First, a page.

CDR Radio began as a small two-man operation in the 1960s and grew over the decades to become a fixture in homes and businesses throughout southern Ohio, western Indiana and northern Kentucky.
Today, the CDR network encompasses 13 frequencies broadcasting Bible-based teaching, Christian-interest news and contemporary Christian music: 90.3, Dayton/Springfield, Ohio (flagship); 88.3, Portsmouth, Ohio; 88.3, Columbus; 88.9, Piketon/Waverly, Ohio; 90.3, Jackson, Ohio; 90.1, Chillicothe, Ohio; 90.1, Athens, Ohio; 90.5, New Paris, Ohio; 92.7, West Union, Ohio; 94.1, Bellefontaine, Ohio; 98.1, Sidney, Ohio; 103.7, Greeneville, Ohio; and 95.3, Richmond, Ind.
Cedarville University, on the Web at www.cedarville.edu, has an enrollment of 3,200 undergraduate, graduate and online students in more than 100 areas of study.
CONDOLEEZZA RICE TO SPEAK AT MOBILE -- Former Secretary of State Condoleezza Rice will be the keynote speaker at the University of Mobile's seventh annual Leadership Banquet on Nov. 10, which also celebrates the university's 50th anniversary.
Rice, a native of Birmingham, Ala., served as the 66th secretary of state of the United States from January 2005 to 2009. She previously was assistant to the president for national security affairs (national security adviser) from January 2001 to 2005.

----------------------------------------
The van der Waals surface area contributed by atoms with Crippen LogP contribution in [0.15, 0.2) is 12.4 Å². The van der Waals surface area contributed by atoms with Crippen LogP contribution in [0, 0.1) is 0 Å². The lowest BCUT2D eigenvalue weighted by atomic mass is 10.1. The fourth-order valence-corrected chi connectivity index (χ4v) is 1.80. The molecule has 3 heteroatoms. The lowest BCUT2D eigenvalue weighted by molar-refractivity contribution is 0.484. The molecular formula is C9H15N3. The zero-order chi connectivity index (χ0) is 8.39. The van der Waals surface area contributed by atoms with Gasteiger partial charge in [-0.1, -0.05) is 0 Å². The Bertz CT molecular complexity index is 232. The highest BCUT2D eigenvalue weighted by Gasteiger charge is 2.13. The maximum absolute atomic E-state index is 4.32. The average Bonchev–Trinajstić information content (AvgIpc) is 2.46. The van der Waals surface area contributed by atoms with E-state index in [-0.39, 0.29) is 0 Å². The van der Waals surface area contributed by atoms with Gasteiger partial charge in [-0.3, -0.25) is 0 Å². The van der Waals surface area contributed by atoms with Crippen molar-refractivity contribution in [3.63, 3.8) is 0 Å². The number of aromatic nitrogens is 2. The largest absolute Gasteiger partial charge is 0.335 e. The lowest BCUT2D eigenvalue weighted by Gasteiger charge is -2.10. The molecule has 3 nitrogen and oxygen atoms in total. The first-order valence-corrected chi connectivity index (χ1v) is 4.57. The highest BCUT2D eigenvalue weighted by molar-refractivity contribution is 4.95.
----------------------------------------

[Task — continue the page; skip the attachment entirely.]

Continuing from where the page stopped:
"The University of Mobile is committed to bringing to our area exceptional leaders who can provide a unique insight into affairs of our nation and our world," UM President Mark Foley said. "We are honored that Condoleezza Rice is sharing her experiences on the international stage with us while helping us raise scholarship funds for America's future leaders who are being educated at the University of Mobile."
Previous Leadership Banquet speakers have included former President George W. Bush, former Florida Gov. Jeb Bush, former Arkansas Gov. Mike Huckabee and former Speaker of the House of Representatives Newt Gingrich.
Rice currently is professor of political science at Stanford University and professor of political economy at Stanford's Graduate School of Business. She also is a senior fellow on public policy at the Hoover Institution.
Her 2010 book, "Extraordinary, Ordinary People: A Memoir of Family," recounts the strength of her family upbringing in segregated Birmingham, Ala., and how it helped shape the course of her life.
The Leadership Banquet will be held at the Arthur R. Outlaw Convention Center in Mobile. Further information can be obtained at www.umobile.edu/banquet; by calling the university's development office, 251-442-2212; or emailing firstname.lastname@example.org.
The University of Mobile, which is affiliated with the Alabama Baptist State Convention, has an enrollment of 1,700-plus undergraduate and graduate students in more than 40 areas of study.
Adapted from news releases from Cedarville University and the University of Mobile.